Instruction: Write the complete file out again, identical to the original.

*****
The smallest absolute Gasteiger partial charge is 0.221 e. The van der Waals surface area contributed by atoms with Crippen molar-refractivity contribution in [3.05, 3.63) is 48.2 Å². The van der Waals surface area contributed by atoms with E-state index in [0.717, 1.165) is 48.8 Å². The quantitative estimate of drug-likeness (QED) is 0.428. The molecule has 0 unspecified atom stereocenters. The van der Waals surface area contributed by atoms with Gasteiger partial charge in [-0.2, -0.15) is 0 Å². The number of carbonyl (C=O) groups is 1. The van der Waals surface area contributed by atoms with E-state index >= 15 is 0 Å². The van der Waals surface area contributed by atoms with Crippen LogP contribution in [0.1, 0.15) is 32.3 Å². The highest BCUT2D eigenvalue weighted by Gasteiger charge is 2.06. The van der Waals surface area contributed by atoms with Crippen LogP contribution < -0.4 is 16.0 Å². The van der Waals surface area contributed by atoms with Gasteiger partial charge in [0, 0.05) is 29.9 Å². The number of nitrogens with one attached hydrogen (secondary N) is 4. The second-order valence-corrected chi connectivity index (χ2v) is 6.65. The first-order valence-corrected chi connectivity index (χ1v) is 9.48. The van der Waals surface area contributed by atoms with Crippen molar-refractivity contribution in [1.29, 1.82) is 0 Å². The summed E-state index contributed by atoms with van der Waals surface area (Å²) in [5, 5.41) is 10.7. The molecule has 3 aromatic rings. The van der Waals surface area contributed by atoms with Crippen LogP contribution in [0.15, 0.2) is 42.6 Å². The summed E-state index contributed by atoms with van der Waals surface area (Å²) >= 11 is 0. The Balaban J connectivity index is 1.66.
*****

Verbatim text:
The smallest absolute Gasteiger partial charge is 0.221 e. The van der Waals surface area contributed by atoms with Crippen molar-refractivity contribution in [3.05, 3.63) is 48.2 Å². The van der Waals surface area contributed by atoms with E-state index in [0.717, 1.165) is 48.8 Å². The quantitative estimate of drug-likeness (QED) is 0.428. The molecule has 0 unspecified atom stereocenters. The van der Waals surface area contributed by atoms with Gasteiger partial charge in [-0.2, -0.15) is 0 Å². The number of carbonyl (C=O) groups is 1. The van der Waals surface area contributed by atoms with E-state index >= 15 is 0 Å². The van der Waals surface area contributed by atoms with Crippen LogP contribution in [0.1, 0.15) is 32.3 Å². The highest BCUT2D eigenvalue weighted by Gasteiger charge is 2.06. The van der Waals surface area contributed by atoms with Crippen LogP contribution < -0.4 is 16.0 Å². The van der Waals surface area contributed by atoms with Gasteiger partial charge in [0, 0.05) is 29.9 Å². The number of nitrogens with one attached hydrogen (secondary N) is 4. The second-order valence-corrected chi connectivity index (χ2v) is 6.65. The first-order valence-corrected chi connectivity index (χ1v) is 9.48. The van der Waals surface area contributed by atoms with Crippen molar-refractivity contribution in [1.29, 1.82) is 0 Å². The summed E-state index contributed by atoms with van der Waals surface area (Å²) in [5, 5.41) is 10.7. The molecule has 3 aromatic rings. The van der Waals surface area contributed by atoms with Crippen LogP contribution in [0.15, 0.2) is 42.6 Å². The summed E-state index contributed by atoms with van der Waals surface area (Å²) >= 11 is 0. The Balaban J connectivity index is 1.66.